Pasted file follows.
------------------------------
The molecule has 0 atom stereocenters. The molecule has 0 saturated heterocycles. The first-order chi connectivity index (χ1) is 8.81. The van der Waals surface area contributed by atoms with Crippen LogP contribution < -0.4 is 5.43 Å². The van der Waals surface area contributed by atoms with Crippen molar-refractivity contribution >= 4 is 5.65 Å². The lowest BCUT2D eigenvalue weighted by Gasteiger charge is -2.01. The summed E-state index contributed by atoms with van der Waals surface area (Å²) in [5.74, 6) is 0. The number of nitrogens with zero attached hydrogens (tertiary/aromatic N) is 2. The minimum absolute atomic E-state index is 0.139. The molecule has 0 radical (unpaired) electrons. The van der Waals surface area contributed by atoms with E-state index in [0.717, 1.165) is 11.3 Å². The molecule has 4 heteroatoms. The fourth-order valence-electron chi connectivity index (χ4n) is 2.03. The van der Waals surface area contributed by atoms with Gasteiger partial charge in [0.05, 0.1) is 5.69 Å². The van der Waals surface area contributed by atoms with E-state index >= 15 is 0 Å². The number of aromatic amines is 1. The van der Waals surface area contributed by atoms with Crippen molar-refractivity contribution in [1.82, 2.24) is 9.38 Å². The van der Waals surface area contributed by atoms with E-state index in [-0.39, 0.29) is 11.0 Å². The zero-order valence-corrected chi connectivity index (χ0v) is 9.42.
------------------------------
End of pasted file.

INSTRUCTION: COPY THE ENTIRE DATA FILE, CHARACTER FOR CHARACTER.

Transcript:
The molecule has 0 atom stereocenters. The molecule has 0 saturated heterocycles. The first-order chi connectivity index (χ1) is 8.81. The van der Waals surface area contributed by atoms with Crippen LogP contribution < -0.4 is 5.43 Å². The van der Waals surface area contributed by atoms with Crippen molar-refractivity contribution >= 4 is 5.65 Å². The lowest BCUT2D eigenvalue weighted by Gasteiger charge is -2.01. The summed E-state index contributed by atoms with van der Waals surface area (Å²) in [5.74, 6) is 0. The number of nitrogens with zero attached hydrogens (tertiary/aromatic N) is 2. The minimum absolute atomic E-state index is 0.139. The molecule has 0 radical (unpaired) electrons. The van der Waals surface area contributed by atoms with E-state index in [0.717, 1.165) is 11.3 Å². The molecule has 4 heteroatoms. The fourth-order valence-electron chi connectivity index (χ4n) is 2.03. The van der Waals surface area contributed by atoms with Gasteiger partial charge in [0.05, 0.1) is 5.69 Å². The van der Waals surface area contributed by atoms with E-state index >= 15 is 0 Å². The number of aromatic amines is 1. The van der Waals surface area contributed by atoms with Crippen molar-refractivity contribution in [1.82, 2.24) is 9.38 Å². The van der Waals surface area contributed by atoms with E-state index in [-0.39, 0.29) is 11.0 Å². The zero-order valence-corrected chi connectivity index (χ0v) is 9.42.